(with Rembrand Koning)
Why do some people generate better ideas than others? We conducted a field experiment at a startup bootcamp to evaluate the impact of informal conversations on the quality of product ideas generated by participants. Specifically, we examine how the personality of an innovator (their openness to experience, capturing creativity) and the personalities of her randomly assigned conversational peers (their extraversion, measuring willingness to share information) affects the innovator’s ideas. We find that open innovators who spoke with extroverted peers generated significantly better ideas than others at the bootcamp. However, closed individuals produced mediocre ideas regardless of with whom they spoke, suggesting limited benefits of conversations for these people. More surprisingly, open individuals, who are believed to be inherently creative, produced worse ideas after they spoke with introverted peers, suggesting individual creativity’s dependence on external information. Our study demonstrates the importance of considering the traits of both innovators and their conversational peers in predicting who will generate the best ideas.
(with Rembrand Koning)
When do peers affect performance? In this article, we propose that individuals or teams with many preexisting connections interact with fewer of their nearby peers and are thus less affected by them. We test this hypothesis using data from a field experiment conducted at a startup bootcamp in New Delhi, India. We find that teams whose members have existing relationships with others in the bootcamp interact less with neighboring teams, and thus their performance is unaffected by their peers. In contrast, peers affect the performance of teams without preexisting connections. Our findings highlight how preexisting connections, which are often a source of knowledge and influence, can limit new interactions and thus the power of social incentives and peer effects to improve performance.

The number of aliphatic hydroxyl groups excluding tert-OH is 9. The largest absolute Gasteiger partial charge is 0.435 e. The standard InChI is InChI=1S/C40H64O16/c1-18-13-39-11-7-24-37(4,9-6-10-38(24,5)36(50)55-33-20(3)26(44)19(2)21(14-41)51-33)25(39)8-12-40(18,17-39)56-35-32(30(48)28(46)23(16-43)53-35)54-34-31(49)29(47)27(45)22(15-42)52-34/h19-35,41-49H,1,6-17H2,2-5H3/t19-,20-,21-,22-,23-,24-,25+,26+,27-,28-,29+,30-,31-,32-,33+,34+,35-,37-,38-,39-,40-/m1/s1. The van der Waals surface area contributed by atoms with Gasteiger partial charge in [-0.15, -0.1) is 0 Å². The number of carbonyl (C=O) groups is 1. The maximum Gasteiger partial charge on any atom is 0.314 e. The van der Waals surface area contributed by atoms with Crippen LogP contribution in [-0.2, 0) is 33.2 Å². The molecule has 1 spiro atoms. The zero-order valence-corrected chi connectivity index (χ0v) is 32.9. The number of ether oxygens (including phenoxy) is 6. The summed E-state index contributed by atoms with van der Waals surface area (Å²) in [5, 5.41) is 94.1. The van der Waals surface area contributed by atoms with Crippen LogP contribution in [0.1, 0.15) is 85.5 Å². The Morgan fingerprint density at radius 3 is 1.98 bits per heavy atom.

Forthcoming in Strategic Management Journal
(with Aaron Chatterji, Solene Delecourt and Rembrand Koning)
Why do some entrepreneurs thrive while others fail? We explore whether the advice entrepreneurs receive about managing their employees influences their startup’s performance. We conducted a randomized field experiment in India with 100 high-growth technology firms whose founders received in-person advice from other entrepreneurs who varied in their managerial style. We find that entrepreneurs who received advice from peers with a formal approach to managing people—instituting regular meetings, setting goals consistently, and providing frequent feedback to employees—grew 28% larger and were 10 percentage points less likely to fail than those who got advice from peers with an informal approach to managing people, two years after our intervention. Entrepreneurs with MBAs or accelerator experience did not respond to this intervention, suggesting that formal training can limit the spread of peer advice.